DETROIT -- To Orioles manager Dave Trembley, this weekend's opposing manager isn't Jim Leyland. It's Mr. Jim Leyland.
Trembley pointed to the Tigers' skipper as the person he emulates more than any other in this profession. The two skippers go back 21 years to when Leyland managed the Pirates and Trembley was at the helm of Pittsburgh's Double-A affiliate in Harrisburg, Pa.
One of Trembley's favorite Leyland stories concerns a simple phone call from 1987. It was the end of May, Harrisburg had lost 11 games in a row and Leyland reached out to Trembley out of the blue.
"He called me and said, 'Hey, listen. Are they playing hard?' I said, 'Yeah,'" Trembley said. "He said, 'Are the fundamentals being done right?' I said, 'Yeah.' He said, 'Don't worry about it; you'll be OK.'"
Leyland, a seasoned Minor League manager in the 1970s, apparently provided the perfect pick-me-up. Trembley's formerly slumping squad went 52-28 after Leyland's phone call, winning the Eastern League championship. Trembley earned league Manager of the Year honors and Baseball America's Minor League Manager of the Year, too.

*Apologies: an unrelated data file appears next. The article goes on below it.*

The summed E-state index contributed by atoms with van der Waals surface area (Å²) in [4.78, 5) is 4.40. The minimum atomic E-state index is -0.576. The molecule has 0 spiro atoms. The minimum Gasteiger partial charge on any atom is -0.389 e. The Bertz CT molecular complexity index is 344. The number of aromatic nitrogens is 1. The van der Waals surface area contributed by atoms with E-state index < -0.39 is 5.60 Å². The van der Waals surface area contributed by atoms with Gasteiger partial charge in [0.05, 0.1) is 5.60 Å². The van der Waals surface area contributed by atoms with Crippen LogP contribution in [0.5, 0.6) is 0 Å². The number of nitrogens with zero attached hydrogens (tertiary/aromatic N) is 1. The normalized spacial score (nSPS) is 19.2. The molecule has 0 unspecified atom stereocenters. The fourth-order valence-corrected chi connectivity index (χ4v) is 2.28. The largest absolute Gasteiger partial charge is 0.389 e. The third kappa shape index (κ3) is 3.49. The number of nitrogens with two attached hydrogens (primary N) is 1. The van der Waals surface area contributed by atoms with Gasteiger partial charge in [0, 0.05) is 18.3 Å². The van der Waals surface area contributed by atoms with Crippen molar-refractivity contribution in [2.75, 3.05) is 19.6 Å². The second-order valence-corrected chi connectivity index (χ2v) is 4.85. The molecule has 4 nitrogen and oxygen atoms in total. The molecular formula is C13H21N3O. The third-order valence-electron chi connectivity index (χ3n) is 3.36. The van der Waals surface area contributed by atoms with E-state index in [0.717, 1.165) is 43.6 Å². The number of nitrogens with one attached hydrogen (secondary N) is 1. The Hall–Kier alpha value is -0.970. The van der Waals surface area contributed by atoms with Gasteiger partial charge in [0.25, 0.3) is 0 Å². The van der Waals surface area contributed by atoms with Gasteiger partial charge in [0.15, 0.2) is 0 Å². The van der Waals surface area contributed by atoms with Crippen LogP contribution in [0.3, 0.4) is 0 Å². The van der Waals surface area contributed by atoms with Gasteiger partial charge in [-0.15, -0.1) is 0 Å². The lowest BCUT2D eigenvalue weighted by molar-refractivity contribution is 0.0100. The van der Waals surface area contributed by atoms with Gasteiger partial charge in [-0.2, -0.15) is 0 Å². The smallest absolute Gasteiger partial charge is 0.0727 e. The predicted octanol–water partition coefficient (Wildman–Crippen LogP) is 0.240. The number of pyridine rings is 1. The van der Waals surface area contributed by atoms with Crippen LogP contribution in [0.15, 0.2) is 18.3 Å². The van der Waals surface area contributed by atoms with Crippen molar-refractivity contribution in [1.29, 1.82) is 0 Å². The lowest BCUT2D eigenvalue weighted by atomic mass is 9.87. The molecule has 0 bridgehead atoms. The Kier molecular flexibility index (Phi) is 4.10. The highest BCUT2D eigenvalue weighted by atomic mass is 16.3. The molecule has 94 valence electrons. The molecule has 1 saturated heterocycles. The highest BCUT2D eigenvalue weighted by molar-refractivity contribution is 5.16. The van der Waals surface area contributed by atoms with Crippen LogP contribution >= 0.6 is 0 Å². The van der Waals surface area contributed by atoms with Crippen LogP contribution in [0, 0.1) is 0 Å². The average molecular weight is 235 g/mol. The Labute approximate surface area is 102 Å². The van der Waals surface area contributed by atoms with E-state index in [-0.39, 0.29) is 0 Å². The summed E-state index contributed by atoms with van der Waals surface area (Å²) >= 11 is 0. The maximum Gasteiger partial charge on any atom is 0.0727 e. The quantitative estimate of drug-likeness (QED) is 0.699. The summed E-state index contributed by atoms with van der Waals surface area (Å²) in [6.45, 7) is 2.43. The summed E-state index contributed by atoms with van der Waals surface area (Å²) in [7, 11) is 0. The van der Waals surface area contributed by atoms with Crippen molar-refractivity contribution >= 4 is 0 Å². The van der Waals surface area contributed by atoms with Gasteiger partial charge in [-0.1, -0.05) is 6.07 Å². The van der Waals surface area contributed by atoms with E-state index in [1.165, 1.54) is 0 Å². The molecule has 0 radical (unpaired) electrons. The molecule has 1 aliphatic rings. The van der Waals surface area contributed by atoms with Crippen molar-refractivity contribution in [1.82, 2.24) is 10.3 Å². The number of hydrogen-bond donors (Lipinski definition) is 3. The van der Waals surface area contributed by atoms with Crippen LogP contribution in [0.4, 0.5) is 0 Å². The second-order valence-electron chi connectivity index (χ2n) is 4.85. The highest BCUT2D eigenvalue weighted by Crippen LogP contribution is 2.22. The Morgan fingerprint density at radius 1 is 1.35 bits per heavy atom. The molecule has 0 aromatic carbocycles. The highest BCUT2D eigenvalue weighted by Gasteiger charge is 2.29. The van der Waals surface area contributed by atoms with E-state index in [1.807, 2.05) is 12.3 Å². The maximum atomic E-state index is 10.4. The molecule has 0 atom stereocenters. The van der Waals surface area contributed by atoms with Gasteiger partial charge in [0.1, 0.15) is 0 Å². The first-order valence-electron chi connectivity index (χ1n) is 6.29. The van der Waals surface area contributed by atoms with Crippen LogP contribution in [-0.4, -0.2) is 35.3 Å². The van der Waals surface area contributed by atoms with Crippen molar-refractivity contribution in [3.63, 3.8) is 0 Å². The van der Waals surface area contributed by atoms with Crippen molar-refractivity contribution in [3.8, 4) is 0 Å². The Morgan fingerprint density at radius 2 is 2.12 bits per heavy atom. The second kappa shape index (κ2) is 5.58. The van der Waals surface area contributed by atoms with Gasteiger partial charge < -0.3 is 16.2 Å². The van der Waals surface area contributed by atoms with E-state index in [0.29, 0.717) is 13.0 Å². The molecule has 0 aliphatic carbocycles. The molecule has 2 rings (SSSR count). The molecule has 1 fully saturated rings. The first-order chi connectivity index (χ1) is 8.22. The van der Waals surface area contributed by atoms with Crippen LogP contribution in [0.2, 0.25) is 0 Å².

"We didn't go 52-28 because Jim Leyland called me, but he was a big league manager and he took the time to recognize and understand what it's like for somebody that is down in the trenches, because he had been there," Trembley said. "He's a tremendous baseball guy."
You want to know the impression that conversation left on Trembley? He remembers which hotel he was staying at when the call came -- a Red Roof Inn.
Trembley, in his first full season as Leyland's big league peer, continues to heed his mentor's word, especially when it comes to communicating with his players.
"He didn't teach me about how to bunt or whatever; he taught me about managing people," Trembley said. "I think that's why he's the best. [He] and [Dodgers manager Joe] Torre are the best, there's no question in my mind, because they know how to manage people. That's what I learned from Jim Leyland."
Nick Zaccardi is an associate reporter for MLB.com. This story was not subject to the approval of Major League Baseball or its clubs.